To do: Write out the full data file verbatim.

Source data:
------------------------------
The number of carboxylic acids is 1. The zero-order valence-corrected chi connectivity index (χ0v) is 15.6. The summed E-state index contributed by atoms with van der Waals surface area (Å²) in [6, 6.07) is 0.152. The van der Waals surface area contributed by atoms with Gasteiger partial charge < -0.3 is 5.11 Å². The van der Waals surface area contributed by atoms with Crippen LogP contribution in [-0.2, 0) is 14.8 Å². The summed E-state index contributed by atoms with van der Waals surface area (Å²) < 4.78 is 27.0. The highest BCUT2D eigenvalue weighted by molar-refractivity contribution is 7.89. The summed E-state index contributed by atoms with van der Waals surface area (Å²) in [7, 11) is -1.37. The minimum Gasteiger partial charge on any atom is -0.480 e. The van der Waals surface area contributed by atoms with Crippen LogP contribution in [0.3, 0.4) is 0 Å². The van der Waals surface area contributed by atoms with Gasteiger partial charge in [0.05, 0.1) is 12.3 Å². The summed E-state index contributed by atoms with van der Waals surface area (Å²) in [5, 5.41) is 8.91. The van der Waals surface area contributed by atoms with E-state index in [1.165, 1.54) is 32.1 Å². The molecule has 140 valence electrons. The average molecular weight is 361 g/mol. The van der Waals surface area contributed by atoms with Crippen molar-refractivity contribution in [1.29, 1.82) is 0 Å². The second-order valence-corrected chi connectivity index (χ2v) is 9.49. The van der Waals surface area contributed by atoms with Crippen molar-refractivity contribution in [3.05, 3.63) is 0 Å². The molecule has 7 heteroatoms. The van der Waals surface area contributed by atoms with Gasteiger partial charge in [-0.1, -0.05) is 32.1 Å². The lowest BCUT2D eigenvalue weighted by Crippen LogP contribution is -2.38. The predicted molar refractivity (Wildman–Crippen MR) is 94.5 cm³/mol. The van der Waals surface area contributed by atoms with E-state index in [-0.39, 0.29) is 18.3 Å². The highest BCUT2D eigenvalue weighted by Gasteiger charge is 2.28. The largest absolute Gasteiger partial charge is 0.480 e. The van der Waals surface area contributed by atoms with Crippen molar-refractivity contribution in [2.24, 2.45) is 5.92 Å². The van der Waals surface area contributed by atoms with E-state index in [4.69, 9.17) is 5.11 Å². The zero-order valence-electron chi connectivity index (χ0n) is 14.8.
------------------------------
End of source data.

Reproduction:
The number of carboxylic acids is 1. The zero-order valence-corrected chi connectivity index (χ0v) is 15.6. The summed E-state index contributed by atoms with van der Waals surface area (Å²) in [6, 6.07) is 0.152. The van der Waals surface area contributed by atoms with Gasteiger partial charge < -0.3 is 5.11 Å². The van der Waals surface area contributed by atoms with Crippen LogP contribution in [-0.2, 0) is 14.8 Å². The summed E-state index contributed by atoms with van der Waals surface area (Å²) < 4.78 is 27.0. The highest BCUT2D eigenvalue weighted by molar-refractivity contribution is 7.89. The summed E-state index contributed by atoms with van der Waals surface area (Å²) in [7, 11) is -1.37. The minimum Gasteiger partial charge on any atom is -0.480 e. The van der Waals surface area contributed by atoms with Crippen LogP contribution in [0.3, 0.4) is 0 Å². The van der Waals surface area contributed by atoms with Gasteiger partial charge in [0.05, 0.1) is 12.3 Å². The summed E-state index contributed by atoms with van der Waals surface area (Å²) in [5, 5.41) is 8.91. The van der Waals surface area contributed by atoms with E-state index in [1.165, 1.54) is 32.1 Å². The molecule has 140 valence electrons. The average molecular weight is 361 g/mol. The van der Waals surface area contributed by atoms with Crippen molar-refractivity contribution in [1.29, 1.82) is 0 Å². The second-order valence-corrected chi connectivity index (χ2v) is 9.49. The van der Waals surface area contributed by atoms with Crippen molar-refractivity contribution in [3.05, 3.63) is 0 Å². The molecule has 7 heteroatoms. The van der Waals surface area contributed by atoms with Gasteiger partial charge in [-0.1, -0.05) is 32.1 Å². The lowest BCUT2D eigenvalue weighted by Crippen LogP contribution is -2.38. The predicted molar refractivity (Wildman–Crippen MR) is 94.5 cm³/mol. The van der Waals surface area contributed by atoms with E-state index in [-0.39, 0.29) is 18.3 Å². The highest BCUT2D eigenvalue weighted by Gasteiger charge is 2.28. The largest absolute Gasteiger partial charge is 0.480 e. The van der Waals surface area contributed by atoms with Crippen molar-refractivity contribution in [2.24, 2.45) is 5.92 Å². The van der Waals surface area contributed by atoms with E-state index in [4.69, 9.17) is 5.11 Å². The zero-order valence-electron chi connectivity index (χ0n) is 14.8.